Around 700,000 Tunisian workers — public employees and workers in state-owned companies — carried out a one-day general strike on Jan. 17. They want a raise that keeps up with inflation and an end to the meddling of the International Monetary Fund.
In Morocco, 150,000 municipal employees joined civil servants working for the district and other local government institutions in observing a 24-hour strike to protest what they called “catastrophic” working conditions. Negotiations between the local governments and the unions representing the workers had broken down.
In Tunisia, the strike was called by the Tunisian General Labor Union (UGTT), the largest and most powerful trade union confederation in the country. In Morocco, the strike was called by the Moroccan Workers’ Union (UMT), the Democratic Confederation of Labor, the Democratic Federation of Labor and the General Union of Moroccan Workers.
Abdennacer Jamal el-Khabbouli, deputy secretary-general of the Democratic Organization of Local Municipalities, said dialogue with the government had been strained since 2007.
“Many agreements reached with the government in 2007 have not been implemented,” he said.
UMT said in a statement that the strike was a “protest against the targeting of trade union freedoms, the right to organize trade unions, the delay in social dialogue and the infringement on workers’ rights.” (Al Jazeera, Jan. 18) All the unions involved in the strike asserted that workers need a substantial raise, even though inflation is only 1.5 percent, according to the International Monetary Fund.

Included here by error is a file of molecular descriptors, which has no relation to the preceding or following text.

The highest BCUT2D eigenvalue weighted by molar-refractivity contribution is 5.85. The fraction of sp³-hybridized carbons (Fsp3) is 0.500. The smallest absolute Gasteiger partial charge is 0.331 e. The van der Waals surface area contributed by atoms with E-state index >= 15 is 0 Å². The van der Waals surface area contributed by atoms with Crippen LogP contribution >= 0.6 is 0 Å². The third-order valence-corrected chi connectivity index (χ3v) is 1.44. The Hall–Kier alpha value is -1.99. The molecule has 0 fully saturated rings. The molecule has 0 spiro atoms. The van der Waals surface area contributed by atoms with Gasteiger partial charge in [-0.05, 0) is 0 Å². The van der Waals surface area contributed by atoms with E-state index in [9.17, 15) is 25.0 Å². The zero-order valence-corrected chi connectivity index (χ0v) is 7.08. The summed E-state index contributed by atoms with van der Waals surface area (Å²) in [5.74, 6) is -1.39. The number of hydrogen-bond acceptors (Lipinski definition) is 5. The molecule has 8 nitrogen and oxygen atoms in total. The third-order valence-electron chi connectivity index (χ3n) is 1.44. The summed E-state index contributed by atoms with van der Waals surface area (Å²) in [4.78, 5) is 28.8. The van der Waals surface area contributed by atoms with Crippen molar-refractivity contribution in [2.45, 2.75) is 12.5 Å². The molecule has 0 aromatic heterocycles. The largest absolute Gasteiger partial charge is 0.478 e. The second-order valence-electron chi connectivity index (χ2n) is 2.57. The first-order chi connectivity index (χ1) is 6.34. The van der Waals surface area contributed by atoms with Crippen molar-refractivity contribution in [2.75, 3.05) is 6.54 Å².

The union alliance in Morocco underlined its demands: “Despite the appeals launched by the unions, the minister of the interior has remained resistant to the demands of the working class.”
In Tunisia, the UGTT held a number of militant rallies, even in remote cities on the edge of the Sahara. Rail, bus and air traffic stopped while schools, ports, hospitals, government offices and state media were affected.
The IMF, which advanced Tunisia a $2.8 billion loan in December 2016, has been putting pressure on the Tunisian government to tighten spending on public service workers, which accounts for 15.5 percent of government outlays. According to the IMF, this is one of the highest levels in the world.
Sami Tahri, deputy secretary-general of the UGTT, said the government is under the dictates of the IMF and has chosen the difficult solution of confrontation with public servants. He proposed that the UGTT should directly negotiate with the IMF. (Tunisie Numerique, Jan. 19)